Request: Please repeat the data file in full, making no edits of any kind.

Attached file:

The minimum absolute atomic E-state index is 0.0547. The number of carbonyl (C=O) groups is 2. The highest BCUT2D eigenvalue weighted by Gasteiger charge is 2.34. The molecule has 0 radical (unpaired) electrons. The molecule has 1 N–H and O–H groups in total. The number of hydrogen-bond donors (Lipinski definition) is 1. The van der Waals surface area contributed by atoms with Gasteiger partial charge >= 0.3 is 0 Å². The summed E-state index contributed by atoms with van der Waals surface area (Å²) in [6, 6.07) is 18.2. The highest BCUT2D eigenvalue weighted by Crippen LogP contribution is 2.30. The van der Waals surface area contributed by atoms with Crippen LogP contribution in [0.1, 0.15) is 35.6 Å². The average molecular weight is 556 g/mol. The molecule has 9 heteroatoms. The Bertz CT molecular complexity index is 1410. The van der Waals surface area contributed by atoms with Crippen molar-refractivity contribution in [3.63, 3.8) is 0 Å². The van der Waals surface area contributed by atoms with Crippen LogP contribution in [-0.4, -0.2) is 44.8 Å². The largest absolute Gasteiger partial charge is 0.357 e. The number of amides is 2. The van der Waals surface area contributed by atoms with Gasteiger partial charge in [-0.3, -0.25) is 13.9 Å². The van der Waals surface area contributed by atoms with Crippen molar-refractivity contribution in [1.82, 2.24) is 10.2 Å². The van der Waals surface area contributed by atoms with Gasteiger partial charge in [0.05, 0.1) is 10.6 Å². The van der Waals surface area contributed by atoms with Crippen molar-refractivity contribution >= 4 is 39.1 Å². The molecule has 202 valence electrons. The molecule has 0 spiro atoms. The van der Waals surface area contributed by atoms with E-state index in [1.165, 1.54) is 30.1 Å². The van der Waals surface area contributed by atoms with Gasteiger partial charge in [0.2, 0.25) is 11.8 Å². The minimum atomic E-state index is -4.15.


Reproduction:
The minimum absolute atomic E-state index is 0.0547. The number of carbonyl (C=O) groups is 2. The highest BCUT2D eigenvalue weighted by Gasteiger charge is 2.34. The molecule has 0 radical (unpaired) electrons. The molecule has 1 N–H and O–H groups in total. The number of hydrogen-bond donors (Lipinski definition) is 1. The van der Waals surface area contributed by atoms with Gasteiger partial charge >= 0.3 is 0 Å². The summed E-state index contributed by atoms with van der Waals surface area (Å²) in [6, 6.07) is 18.2. The highest BCUT2D eigenvalue weighted by Crippen LogP contribution is 2.30. The van der Waals surface area contributed by atoms with Crippen LogP contribution in [0.1, 0.15) is 35.6 Å². The average molecular weight is 556 g/mol. The molecule has 9 heteroatoms. The Bertz CT molecular complexity index is 1410. The van der Waals surface area contributed by atoms with Crippen molar-refractivity contribution in [3.63, 3.8) is 0 Å². The van der Waals surface area contributed by atoms with Crippen LogP contribution in [-0.4, -0.2) is 44.8 Å². The largest absolute Gasteiger partial charge is 0.357 e. The number of amides is 2. The van der Waals surface area contributed by atoms with Gasteiger partial charge in [-0.3, -0.25) is 13.9 Å². The van der Waals surface area contributed by atoms with Crippen molar-refractivity contribution in [1.82, 2.24) is 10.2 Å². The van der Waals surface area contributed by atoms with Gasteiger partial charge in [0.05, 0.1) is 10.6 Å². The van der Waals surface area contributed by atoms with Crippen molar-refractivity contribution >= 4 is 39.1 Å². The molecule has 202 valence electrons. The molecule has 0 spiro atoms. The van der Waals surface area contributed by atoms with E-state index in [1.165, 1.54) is 30.1 Å². The van der Waals surface area contributed by atoms with Gasteiger partial charge in [0.2, 0.25) is 11.8 Å². The minimum atomic E-state index is -4.15.